Tissues used to last for several days (assuming limited use). Now
they seem to disintegrate very quickly. Is this because of a change
made to increase sales or the banning of a substance or chemical
formerly used in manufacture? Just curious.
The really disturbing thought is of you using the same tissue for days
on end to find out that they disintegrate after "several days".
I only ever use tissues (paper) once, then bin them . Have not
noticed they last any less time in the packet than they used to.
AFAIK Handkerchiefs (never use them disgusting things) do not
disintegrate any quicker than (oh I don't know) never,they will
eventually become threadbare, I would imagine, but not disintegrate as
I'm not saying I keep tissues drenched with snot. I like to have a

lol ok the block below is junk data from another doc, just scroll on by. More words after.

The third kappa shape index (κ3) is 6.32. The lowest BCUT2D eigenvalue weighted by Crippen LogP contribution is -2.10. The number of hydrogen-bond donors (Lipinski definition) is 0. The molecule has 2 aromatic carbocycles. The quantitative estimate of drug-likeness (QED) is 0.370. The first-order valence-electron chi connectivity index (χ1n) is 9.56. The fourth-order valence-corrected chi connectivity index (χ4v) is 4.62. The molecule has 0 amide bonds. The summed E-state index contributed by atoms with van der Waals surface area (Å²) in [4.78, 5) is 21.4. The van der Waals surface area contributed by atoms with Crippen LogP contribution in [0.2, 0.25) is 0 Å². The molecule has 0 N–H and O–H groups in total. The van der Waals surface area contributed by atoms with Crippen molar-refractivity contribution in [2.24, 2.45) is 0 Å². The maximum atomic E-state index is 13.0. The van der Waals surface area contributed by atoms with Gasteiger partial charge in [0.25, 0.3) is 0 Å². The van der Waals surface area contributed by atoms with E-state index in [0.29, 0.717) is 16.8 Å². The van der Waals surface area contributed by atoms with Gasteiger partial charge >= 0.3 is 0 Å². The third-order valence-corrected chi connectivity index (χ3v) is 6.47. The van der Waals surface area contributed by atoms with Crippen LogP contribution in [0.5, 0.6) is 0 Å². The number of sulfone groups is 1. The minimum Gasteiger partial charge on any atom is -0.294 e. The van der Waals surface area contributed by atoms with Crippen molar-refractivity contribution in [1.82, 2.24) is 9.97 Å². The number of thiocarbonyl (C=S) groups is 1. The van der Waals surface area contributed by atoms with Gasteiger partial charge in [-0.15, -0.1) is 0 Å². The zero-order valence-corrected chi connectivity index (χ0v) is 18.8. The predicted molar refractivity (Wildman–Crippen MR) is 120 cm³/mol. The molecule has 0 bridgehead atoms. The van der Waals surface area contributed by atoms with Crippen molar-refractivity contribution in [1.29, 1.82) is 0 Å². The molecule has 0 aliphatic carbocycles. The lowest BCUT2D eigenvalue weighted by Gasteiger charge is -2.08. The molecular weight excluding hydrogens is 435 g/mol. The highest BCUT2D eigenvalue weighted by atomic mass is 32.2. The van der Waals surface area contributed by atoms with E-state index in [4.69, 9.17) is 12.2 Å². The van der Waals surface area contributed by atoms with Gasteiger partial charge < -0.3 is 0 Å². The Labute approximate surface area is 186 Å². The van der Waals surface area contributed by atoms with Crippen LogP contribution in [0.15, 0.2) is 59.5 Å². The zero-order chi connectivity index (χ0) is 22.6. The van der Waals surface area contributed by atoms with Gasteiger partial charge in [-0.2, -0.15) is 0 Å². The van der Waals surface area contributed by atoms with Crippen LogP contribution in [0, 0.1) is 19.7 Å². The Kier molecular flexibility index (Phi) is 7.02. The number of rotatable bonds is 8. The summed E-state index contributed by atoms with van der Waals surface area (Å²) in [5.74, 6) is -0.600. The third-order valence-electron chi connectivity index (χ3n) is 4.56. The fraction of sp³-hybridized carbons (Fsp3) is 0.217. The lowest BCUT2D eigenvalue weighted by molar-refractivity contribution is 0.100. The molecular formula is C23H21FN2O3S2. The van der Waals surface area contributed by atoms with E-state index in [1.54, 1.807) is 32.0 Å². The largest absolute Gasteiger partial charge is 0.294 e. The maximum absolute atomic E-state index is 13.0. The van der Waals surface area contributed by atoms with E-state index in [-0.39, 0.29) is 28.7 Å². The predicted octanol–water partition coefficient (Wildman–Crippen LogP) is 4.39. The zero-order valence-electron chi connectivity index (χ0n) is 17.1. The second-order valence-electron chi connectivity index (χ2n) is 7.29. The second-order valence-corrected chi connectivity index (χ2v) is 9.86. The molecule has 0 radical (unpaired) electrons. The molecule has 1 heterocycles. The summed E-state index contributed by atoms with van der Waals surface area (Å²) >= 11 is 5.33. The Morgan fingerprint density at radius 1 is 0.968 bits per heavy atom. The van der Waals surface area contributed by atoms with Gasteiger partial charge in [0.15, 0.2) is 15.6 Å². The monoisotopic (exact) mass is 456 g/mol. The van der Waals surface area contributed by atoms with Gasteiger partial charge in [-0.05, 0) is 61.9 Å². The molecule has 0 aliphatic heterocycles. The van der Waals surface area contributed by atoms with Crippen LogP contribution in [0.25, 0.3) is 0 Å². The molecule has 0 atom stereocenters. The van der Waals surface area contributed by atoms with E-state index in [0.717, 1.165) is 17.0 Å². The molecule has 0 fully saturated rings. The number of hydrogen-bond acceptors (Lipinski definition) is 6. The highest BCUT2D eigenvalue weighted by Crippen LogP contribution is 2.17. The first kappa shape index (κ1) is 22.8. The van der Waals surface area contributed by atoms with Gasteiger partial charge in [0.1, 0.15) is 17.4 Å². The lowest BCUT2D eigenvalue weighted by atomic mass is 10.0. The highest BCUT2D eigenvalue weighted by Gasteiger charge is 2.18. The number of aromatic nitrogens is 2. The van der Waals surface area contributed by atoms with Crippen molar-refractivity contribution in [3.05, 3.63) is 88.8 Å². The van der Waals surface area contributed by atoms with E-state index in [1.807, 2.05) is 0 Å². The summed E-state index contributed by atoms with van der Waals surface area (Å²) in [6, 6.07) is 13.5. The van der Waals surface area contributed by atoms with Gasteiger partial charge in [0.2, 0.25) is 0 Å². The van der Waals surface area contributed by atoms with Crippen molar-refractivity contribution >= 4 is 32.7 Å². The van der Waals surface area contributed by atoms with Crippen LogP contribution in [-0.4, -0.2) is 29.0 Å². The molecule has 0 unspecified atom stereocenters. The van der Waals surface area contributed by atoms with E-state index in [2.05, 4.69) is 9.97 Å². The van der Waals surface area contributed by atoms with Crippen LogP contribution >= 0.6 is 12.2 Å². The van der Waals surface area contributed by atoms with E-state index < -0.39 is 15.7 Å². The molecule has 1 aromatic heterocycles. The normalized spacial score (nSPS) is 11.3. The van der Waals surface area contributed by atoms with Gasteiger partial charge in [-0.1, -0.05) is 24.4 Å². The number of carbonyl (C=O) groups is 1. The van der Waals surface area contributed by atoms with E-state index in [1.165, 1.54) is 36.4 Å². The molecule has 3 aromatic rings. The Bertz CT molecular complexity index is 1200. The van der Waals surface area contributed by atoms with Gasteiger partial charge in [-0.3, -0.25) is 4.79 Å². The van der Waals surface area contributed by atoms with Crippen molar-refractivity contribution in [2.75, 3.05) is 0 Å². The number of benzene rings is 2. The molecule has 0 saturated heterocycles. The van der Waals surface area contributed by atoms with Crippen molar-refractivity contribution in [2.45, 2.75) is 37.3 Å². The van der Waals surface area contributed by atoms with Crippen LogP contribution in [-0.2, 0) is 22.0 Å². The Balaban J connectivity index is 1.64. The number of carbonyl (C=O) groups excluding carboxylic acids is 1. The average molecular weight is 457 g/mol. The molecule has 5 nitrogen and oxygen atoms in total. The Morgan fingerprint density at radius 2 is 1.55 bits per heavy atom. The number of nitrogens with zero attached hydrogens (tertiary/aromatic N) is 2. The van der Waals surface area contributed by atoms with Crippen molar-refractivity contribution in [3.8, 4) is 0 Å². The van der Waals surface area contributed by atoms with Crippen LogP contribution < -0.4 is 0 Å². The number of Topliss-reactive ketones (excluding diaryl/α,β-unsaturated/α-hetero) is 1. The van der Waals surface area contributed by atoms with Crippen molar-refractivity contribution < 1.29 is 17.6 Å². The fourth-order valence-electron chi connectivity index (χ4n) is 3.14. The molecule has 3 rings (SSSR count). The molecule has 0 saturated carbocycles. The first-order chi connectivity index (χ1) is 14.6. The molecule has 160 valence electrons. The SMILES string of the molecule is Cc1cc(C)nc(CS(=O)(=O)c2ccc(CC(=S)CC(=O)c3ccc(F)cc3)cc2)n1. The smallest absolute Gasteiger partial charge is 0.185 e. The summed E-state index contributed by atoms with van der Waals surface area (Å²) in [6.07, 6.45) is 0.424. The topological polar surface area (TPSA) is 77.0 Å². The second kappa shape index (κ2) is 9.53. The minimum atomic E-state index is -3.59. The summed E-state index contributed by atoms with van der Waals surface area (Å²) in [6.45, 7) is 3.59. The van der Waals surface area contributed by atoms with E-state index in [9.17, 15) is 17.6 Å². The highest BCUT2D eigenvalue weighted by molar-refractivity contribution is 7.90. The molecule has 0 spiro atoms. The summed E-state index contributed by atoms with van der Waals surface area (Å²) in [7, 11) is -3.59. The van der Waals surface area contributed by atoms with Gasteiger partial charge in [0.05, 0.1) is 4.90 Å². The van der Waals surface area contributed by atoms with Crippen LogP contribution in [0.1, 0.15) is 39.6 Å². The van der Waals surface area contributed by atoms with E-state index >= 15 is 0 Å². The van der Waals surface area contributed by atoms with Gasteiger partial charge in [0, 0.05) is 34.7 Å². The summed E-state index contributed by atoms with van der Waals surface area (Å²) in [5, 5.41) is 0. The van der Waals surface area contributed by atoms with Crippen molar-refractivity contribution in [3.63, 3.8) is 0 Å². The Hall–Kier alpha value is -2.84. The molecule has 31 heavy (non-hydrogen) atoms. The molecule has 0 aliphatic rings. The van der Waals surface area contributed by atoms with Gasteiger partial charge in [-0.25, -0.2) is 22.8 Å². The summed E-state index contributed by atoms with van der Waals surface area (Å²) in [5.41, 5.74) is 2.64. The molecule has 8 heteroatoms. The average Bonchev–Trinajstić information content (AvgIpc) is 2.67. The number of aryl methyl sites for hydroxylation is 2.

tissue in my pocket 'just in case' and in the old days I could leave
it for several days, now I can't. Just wondering what has changed.
Counsel of perfection, I suspect if you have a cold. You could get
though a pack very quickly. I agree that 'used' tissues should be
disposed of and not 'reused'.
Shocking! You can get a week's use out of one, if (as Scott says)
you'e not suffering from a cold!
"Just the odd wipe" until it begins to shred, then keep it at the bottom
of the pile in your pocket, to be used for that bleb of oil, or spilt
tea, or blood off the scratch from the bowsaw -- no point in wasting a
whole new tissue for that kind of thing!
Btw I agree with you Scott - they are more fragile. Probably Alan_m has
put his finger on it -- now more flushable.
I love the Tesco shelf label (the one on the shelf, describing the
product) -- something like "Tissues, pack of 8x10. Price ?1.10 1.375p
On Friday, 10 August 2018 15:09:06 UTC+1, Another John wrote:
I'm sure you must be old enough to remember the days before tissues when people used hankies that got washed and reused.
What does a poor man throw way , but a rich man puts back in his pocket ?
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